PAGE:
What the article didn’t include: on whiteness, medieval studies, and the adulation of creeps

Yesterday, a reporter for the Chronicle of Higher Education contacted me, and my co-bloggers, for an interview for the Rachel Fulton Brown situation. I begged off, because I’d just arrived back in NYC at 6am and needed the day to try to sleep a little and to prep for several hours of teaching. But, being a creature of words, I wrote a long email in response to the reporter’s initial set of questions. I won’t include the questions, because they’re not mine to share, but you can surmise what they might have been easily enough.

I’m sharing my response because, for better or worse, none of this was included in the article. And I’m sharing it here rather than at ITM for what should be obvious reasons of not centering me in this situation. A shorter version of the argument is available here, on twitter. And, it should be needless to say [edit] anyone who’s now defending Milo “Feminism is Cancer” Yiannopoulos ought to stop for a while, and reflect.

Lightly edited, my email response to the reporter follows:

Online debates in the academic blogosphere date at least from what we might call the “heroic era” of blogging. In the Middle originated in this period, joining blogs like The Valve, Crooked Timber, and Michael Berubé as a place for engaged, theoretically sophisticated humanities discussion. We joined an already existing vibrant medievalism blogosphere, and distinguished ourselves, eventually, by simply outlasting the other members of our online community. Debates about the “unprofessionalism” of blogging date from this era as well: many scholars, established and otherwise, warned that blogging would be a career killer, a distraction from careful academic work, which was always said to require more space than afforded by whatever medium was being sniffed at, whether this was a blog post or the microblogging platforms of facebook or twitter.

All of this is to say that in a sense none of this is new. From my perspective, what’s new is an extremely well-organized on-line radical right, able to transform online noise into real-world political action. Political blogging in the era of Townhall, the Volokh Conspiracy, Pandagon, Daily Kos, Eschaton, and so on was noisy and ridiculous, but effectively [edit] intramural. Political blogging in the Breitbart era, with the online political right embedded in the White House, is a different, and far more dangerous animal. Stormfront used to be a fringe movement; now, frighteningly, it isn’t.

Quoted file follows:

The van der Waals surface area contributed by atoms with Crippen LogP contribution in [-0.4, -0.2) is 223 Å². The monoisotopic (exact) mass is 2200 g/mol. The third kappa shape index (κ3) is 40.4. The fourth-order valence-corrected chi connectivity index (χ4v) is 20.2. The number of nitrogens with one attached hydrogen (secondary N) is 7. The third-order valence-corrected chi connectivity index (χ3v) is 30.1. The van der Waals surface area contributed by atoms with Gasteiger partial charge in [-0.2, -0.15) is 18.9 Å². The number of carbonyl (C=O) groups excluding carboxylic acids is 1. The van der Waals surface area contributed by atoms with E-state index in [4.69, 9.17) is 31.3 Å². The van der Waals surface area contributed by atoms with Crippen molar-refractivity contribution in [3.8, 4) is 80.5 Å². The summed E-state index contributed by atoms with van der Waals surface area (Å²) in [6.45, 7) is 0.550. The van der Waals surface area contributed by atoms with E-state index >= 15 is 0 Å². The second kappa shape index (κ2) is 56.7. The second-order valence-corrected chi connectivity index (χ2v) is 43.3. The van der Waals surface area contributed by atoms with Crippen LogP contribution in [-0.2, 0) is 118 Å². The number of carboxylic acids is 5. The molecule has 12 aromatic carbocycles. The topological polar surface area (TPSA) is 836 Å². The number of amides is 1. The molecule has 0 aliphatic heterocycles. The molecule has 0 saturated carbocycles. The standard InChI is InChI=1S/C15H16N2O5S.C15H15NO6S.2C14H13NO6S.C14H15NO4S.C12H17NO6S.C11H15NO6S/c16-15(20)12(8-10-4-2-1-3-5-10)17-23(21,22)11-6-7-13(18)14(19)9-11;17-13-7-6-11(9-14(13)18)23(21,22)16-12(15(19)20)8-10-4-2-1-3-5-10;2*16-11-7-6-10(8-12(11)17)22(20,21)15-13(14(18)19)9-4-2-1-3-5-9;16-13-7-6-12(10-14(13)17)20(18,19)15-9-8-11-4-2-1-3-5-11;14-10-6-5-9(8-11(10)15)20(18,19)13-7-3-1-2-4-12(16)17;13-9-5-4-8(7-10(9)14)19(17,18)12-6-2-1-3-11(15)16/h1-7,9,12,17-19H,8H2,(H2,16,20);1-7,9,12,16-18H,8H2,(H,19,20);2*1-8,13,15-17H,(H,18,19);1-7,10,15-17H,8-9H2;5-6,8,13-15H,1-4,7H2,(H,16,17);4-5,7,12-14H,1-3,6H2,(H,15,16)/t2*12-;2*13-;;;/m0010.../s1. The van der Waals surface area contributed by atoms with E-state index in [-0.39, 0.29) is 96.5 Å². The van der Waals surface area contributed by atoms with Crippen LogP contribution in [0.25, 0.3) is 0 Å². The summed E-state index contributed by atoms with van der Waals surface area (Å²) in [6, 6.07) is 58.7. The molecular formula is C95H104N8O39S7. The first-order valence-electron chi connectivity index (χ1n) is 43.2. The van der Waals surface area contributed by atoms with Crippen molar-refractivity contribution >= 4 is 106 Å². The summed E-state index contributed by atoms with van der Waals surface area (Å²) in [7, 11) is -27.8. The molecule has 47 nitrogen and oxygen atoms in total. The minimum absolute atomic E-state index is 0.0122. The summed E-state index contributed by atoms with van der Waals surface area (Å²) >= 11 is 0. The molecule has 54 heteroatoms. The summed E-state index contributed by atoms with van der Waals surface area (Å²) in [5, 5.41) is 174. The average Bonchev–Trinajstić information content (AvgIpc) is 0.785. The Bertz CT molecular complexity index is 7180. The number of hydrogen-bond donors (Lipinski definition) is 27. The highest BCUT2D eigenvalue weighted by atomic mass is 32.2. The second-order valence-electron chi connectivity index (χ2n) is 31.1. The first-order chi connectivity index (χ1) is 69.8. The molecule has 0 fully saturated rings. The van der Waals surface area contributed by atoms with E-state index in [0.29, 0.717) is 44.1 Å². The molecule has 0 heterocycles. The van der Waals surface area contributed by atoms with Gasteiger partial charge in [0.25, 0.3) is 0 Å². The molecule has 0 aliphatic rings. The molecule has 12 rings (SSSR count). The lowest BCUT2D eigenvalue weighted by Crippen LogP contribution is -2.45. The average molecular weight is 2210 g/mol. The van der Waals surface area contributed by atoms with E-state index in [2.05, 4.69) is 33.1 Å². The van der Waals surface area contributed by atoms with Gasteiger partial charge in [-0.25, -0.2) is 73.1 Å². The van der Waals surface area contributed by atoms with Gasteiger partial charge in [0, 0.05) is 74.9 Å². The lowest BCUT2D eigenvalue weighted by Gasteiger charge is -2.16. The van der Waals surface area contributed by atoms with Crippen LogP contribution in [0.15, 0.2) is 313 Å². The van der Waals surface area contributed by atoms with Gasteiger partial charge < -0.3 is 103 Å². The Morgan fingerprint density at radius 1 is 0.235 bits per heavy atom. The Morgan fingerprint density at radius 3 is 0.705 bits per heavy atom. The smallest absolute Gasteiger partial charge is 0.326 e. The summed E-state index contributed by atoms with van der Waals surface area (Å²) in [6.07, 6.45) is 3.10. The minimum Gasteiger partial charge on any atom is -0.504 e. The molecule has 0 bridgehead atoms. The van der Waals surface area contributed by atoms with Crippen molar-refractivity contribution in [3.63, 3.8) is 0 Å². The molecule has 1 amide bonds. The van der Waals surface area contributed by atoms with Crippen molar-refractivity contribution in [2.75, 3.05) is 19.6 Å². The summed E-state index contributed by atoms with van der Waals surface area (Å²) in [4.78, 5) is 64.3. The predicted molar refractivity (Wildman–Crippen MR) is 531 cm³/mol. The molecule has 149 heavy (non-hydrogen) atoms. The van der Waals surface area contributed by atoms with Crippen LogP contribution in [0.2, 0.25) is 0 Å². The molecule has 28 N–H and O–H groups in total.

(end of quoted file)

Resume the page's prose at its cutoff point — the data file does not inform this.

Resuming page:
Which is to say, what distinguishes this latest blogging argument, between In the Middle and its allies and Rachel Fulton Brown and her allies, is that RFB has sought and received approving attention from this Right Wing activist online world. This attention has transformed the stakes of the argument, and also transformed the nature of the competing set of allies. Ann Coulter and Michelle Malkin, for example, were the stars of the right in the Heroic Age of Blogging, but their profiles never rose to what Milo Y possesses now. Furthermore, ITM remains largely within the community of academics, mostly medievalists, whereas RFB has moved outside this world to draw on the approval of politically very well-connected nonexperts. That’s key.

The other key new element is a new public voice of antiracist activism. While ITM has always complicated unscholarly notions of race and racialization, from my perspective, Ferguson and the rise of the so-called Dark Enlightenment, both in 2014, radically transformed the nature and force of the discussion at ITM about racism, racialization, and misappropriations of the Middle Ages by white supremacists. RFB is a kind of photo negative of our work on this topic.

In sum, very little of this is new – the charges of unprofessionalism, the acrimonious debates, and even the occasional unbalance – but what may be new is the on and offline nature of online Right Wing activism and the new urgency in antiracist activism.